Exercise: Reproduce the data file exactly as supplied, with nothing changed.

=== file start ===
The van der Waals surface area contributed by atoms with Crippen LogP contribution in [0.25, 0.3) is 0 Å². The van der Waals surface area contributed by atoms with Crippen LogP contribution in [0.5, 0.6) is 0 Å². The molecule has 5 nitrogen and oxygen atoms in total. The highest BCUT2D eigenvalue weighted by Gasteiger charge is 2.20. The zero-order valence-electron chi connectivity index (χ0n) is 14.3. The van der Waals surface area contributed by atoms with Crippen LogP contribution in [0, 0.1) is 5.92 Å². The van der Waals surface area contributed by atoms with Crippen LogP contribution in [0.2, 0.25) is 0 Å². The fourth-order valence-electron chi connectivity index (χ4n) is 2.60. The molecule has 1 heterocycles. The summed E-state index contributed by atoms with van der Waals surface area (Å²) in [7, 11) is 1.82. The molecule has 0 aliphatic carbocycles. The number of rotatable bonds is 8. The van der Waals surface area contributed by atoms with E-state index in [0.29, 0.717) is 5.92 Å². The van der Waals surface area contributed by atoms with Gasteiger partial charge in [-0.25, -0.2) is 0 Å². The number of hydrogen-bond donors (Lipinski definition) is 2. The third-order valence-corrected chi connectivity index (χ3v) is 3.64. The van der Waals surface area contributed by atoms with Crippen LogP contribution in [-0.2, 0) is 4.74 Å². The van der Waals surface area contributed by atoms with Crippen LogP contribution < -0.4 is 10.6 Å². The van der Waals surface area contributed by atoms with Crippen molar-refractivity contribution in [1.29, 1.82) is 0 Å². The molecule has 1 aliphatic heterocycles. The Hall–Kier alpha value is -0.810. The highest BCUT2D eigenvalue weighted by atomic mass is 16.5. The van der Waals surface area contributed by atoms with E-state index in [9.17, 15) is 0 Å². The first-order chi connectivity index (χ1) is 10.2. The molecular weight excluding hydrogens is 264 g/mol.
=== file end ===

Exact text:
The van der Waals surface area contributed by atoms with Crippen LogP contribution in [0.25, 0.3) is 0 Å². The van der Waals surface area contributed by atoms with Crippen LogP contribution in [0.5, 0.6) is 0 Å². The molecule has 5 nitrogen and oxygen atoms in total. The highest BCUT2D eigenvalue weighted by Gasteiger charge is 2.20. The zero-order valence-electron chi connectivity index (χ0n) is 14.3. The van der Waals surface area contributed by atoms with Crippen LogP contribution in [0, 0.1) is 5.92 Å². The van der Waals surface area contributed by atoms with Crippen LogP contribution in [0.2, 0.25) is 0 Å². The fourth-order valence-electron chi connectivity index (χ4n) is 2.60. The molecule has 1 heterocycles. The summed E-state index contributed by atoms with van der Waals surface area (Å²) in [7, 11) is 1.82. The molecule has 0 aliphatic carbocycles. The number of rotatable bonds is 8. The van der Waals surface area contributed by atoms with E-state index in [0.29, 0.717) is 5.92 Å². The van der Waals surface area contributed by atoms with Gasteiger partial charge in [-0.25, -0.2) is 0 Å². The number of hydrogen-bond donors (Lipinski definition) is 2. The third-order valence-corrected chi connectivity index (χ3v) is 3.64. The van der Waals surface area contributed by atoms with Crippen LogP contribution in [-0.2, 0) is 4.74 Å². The van der Waals surface area contributed by atoms with Crippen LogP contribution < -0.4 is 10.6 Å². The van der Waals surface area contributed by atoms with Crippen molar-refractivity contribution in [1.29, 1.82) is 0 Å². The molecule has 1 aliphatic heterocycles. The Hall–Kier alpha value is -0.810. The highest BCUT2D eigenvalue weighted by atomic mass is 16.5. The van der Waals surface area contributed by atoms with E-state index in [9.17, 15) is 0 Å². The first-order chi connectivity index (χ1) is 10.2. The molecular weight excluding hydrogens is 264 g/mol.